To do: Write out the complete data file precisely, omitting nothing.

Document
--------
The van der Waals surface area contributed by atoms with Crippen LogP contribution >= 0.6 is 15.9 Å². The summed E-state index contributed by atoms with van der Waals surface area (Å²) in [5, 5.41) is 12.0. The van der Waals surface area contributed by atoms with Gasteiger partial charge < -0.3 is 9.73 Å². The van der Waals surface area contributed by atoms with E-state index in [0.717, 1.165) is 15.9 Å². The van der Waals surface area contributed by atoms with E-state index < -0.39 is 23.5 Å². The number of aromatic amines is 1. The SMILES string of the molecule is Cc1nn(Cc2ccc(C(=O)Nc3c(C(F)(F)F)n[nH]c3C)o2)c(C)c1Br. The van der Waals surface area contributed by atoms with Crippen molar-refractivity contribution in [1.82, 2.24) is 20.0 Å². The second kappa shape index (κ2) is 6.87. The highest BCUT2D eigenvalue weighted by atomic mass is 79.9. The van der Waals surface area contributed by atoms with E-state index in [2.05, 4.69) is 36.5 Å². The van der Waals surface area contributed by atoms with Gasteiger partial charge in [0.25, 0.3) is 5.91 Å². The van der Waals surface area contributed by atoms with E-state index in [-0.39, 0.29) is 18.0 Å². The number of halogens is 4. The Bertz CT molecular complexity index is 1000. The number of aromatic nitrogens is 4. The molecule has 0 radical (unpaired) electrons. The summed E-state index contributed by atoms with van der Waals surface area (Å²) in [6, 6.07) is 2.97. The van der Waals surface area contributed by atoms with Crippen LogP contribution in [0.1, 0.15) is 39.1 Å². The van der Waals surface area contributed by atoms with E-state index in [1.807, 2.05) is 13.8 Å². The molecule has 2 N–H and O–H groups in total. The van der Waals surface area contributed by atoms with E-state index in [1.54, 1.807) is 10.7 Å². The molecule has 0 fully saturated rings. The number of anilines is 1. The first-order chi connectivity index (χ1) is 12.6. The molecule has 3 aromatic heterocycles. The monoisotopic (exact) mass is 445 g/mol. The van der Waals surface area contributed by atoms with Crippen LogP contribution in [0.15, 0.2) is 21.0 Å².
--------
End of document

The van der Waals surface area contributed by atoms with Crippen LogP contribution >= 0.6 is 15.9 Å². The summed E-state index contributed by atoms with van der Waals surface area (Å²) in [5, 5.41) is 12.0. The van der Waals surface area contributed by atoms with Gasteiger partial charge < -0.3 is 9.73 Å². The van der Waals surface area contributed by atoms with E-state index in [0.717, 1.165) is 15.9 Å². The van der Waals surface area contributed by atoms with E-state index < -0.39 is 23.5 Å². The number of aromatic amines is 1. The SMILES string of the molecule is Cc1nn(Cc2ccc(C(=O)Nc3c(C(F)(F)F)n[nH]c3C)o2)c(C)c1Br. The van der Waals surface area contributed by atoms with Crippen molar-refractivity contribution in [1.82, 2.24) is 20.0 Å². The second kappa shape index (κ2) is 6.87. The highest BCUT2D eigenvalue weighted by atomic mass is 79.9. The van der Waals surface area contributed by atoms with E-state index in [2.05, 4.69) is 36.5 Å². The van der Waals surface area contributed by atoms with Gasteiger partial charge in [0.25, 0.3) is 5.91 Å². The van der Waals surface area contributed by atoms with E-state index in [-0.39, 0.29) is 18.0 Å². The number of halogens is 4. The Bertz CT molecular complexity index is 1000. The number of aromatic nitrogens is 4. The molecule has 0 radical (unpaired) electrons. The summed E-state index contributed by atoms with van der Waals surface area (Å²) in [6, 6.07) is 2.97. The van der Waals surface area contributed by atoms with Crippen LogP contribution in [0.1, 0.15) is 39.1 Å². The van der Waals surface area contributed by atoms with E-state index in [1.807, 2.05) is 13.8 Å². The molecule has 2 N–H and O–H groups in total. The van der Waals surface area contributed by atoms with E-state index in [1.54, 1.807) is 10.7 Å². The molecule has 0 fully saturated rings. The number of anilines is 1. The first-order chi connectivity index (χ1) is 12.6. The molecule has 3 aromatic heterocycles. The monoisotopic (exact) mass is 445 g/mol. The van der Waals surface area contributed by atoms with Crippen LogP contribution in [0.15, 0.2) is 21.0 Å².